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midnightking t1_jdxbyz0 wrote

Yep, a good example is anything to do with racial bias.

''OK but did this study control for [insert variable].''

And then you open the study and it has already been controlled for.

Another thing I saw with a lot of studies on police violence and hiring discrimination where people in comments will say it's class and then when you show them a study that did try to control for class and still found an effect, they move the goalpost.


Darwins_Dog t1_jdxta49 wrote

My favorite was the article about a recent uptick of strokes in young people. So many comments blaming the COVID vaccines but the data in the study was from 2018.


nerd4code t1_je05bcc wrote

Damn that Fauci, stuffin’ ’em vaccines fulla tachyons!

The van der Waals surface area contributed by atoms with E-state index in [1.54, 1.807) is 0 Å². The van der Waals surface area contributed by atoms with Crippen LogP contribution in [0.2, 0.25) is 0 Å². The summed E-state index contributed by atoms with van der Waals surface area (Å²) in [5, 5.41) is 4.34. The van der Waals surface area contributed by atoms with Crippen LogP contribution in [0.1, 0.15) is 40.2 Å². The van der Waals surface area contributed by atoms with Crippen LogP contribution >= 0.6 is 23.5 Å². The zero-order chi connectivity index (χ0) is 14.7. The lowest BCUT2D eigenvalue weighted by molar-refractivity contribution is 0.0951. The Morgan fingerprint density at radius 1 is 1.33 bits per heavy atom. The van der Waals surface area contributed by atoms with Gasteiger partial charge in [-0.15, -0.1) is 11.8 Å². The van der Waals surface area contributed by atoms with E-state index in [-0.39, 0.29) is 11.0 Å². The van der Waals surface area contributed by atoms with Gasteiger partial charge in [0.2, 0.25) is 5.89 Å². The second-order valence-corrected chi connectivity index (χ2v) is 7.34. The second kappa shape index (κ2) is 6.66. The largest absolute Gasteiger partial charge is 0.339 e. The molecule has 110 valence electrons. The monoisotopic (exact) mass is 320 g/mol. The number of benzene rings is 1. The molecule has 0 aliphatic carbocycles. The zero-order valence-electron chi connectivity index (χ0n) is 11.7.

Stalagmus t1_jdzy532 wrote

This right here is what I see as the biggest problem on this sub. The top comments are always questioning the fundamental accuracy and utility of statistical analysis; sample size, sample composition, controls, confounding factors, bias, etc, despite all of these things essentially being statistics 101 that any undergrad would know to do. These aren’t advanced concepts that entire teams of professional scientists using outside funding somehow forgot to address, and that the entire scientific community somehow didn’t catch these basic problems and allowed the research to be published anyway.

What is really happening is that Redditors find a study in which they don’t agree with the conclusion, and proceed to undermine the credibility of the study (or the field) until other people start agreeing with them.